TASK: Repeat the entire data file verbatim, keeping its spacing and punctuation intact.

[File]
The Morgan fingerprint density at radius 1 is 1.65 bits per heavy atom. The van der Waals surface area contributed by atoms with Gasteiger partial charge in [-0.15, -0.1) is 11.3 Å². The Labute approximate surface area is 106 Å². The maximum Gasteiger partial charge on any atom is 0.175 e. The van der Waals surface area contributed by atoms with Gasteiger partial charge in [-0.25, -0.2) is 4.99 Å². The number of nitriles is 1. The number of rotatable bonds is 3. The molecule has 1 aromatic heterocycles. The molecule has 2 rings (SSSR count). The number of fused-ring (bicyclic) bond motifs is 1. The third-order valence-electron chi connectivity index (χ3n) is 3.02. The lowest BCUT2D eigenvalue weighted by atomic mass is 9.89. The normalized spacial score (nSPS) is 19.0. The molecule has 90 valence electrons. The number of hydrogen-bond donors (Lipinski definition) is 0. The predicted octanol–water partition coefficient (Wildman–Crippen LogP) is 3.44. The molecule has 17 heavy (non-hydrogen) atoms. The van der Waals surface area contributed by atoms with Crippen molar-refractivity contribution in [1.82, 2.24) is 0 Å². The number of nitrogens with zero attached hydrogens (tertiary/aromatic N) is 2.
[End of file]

The Morgan fingerprint density at radius 1 is 1.65 bits per heavy atom. The van der Waals surface area contributed by atoms with Gasteiger partial charge in [-0.15, -0.1) is 11.3 Å². The Labute approximate surface area is 106 Å². The maximum Gasteiger partial charge on any atom is 0.175 e. The van der Waals surface area contributed by atoms with Gasteiger partial charge in [-0.25, -0.2) is 4.99 Å². The number of nitriles is 1. The number of rotatable bonds is 3. The molecule has 1 aromatic heterocycles. The molecule has 2 rings (SSSR count). The number of fused-ring (bicyclic) bond motifs is 1. The third-order valence-electron chi connectivity index (χ3n) is 3.02. The lowest BCUT2D eigenvalue weighted by atomic mass is 9.89. The normalized spacial score (nSPS) is 19.0. The molecule has 90 valence electrons. The number of hydrogen-bond donors (Lipinski definition) is 0. The predicted octanol–water partition coefficient (Wildman–Crippen LogP) is 3.44. The molecule has 17 heavy (non-hydrogen) atoms. The van der Waals surface area contributed by atoms with Crippen molar-refractivity contribution in [1.82, 2.24) is 0 Å². The number of nitrogens with zero attached hydrogens (tertiary/aromatic N) is 2.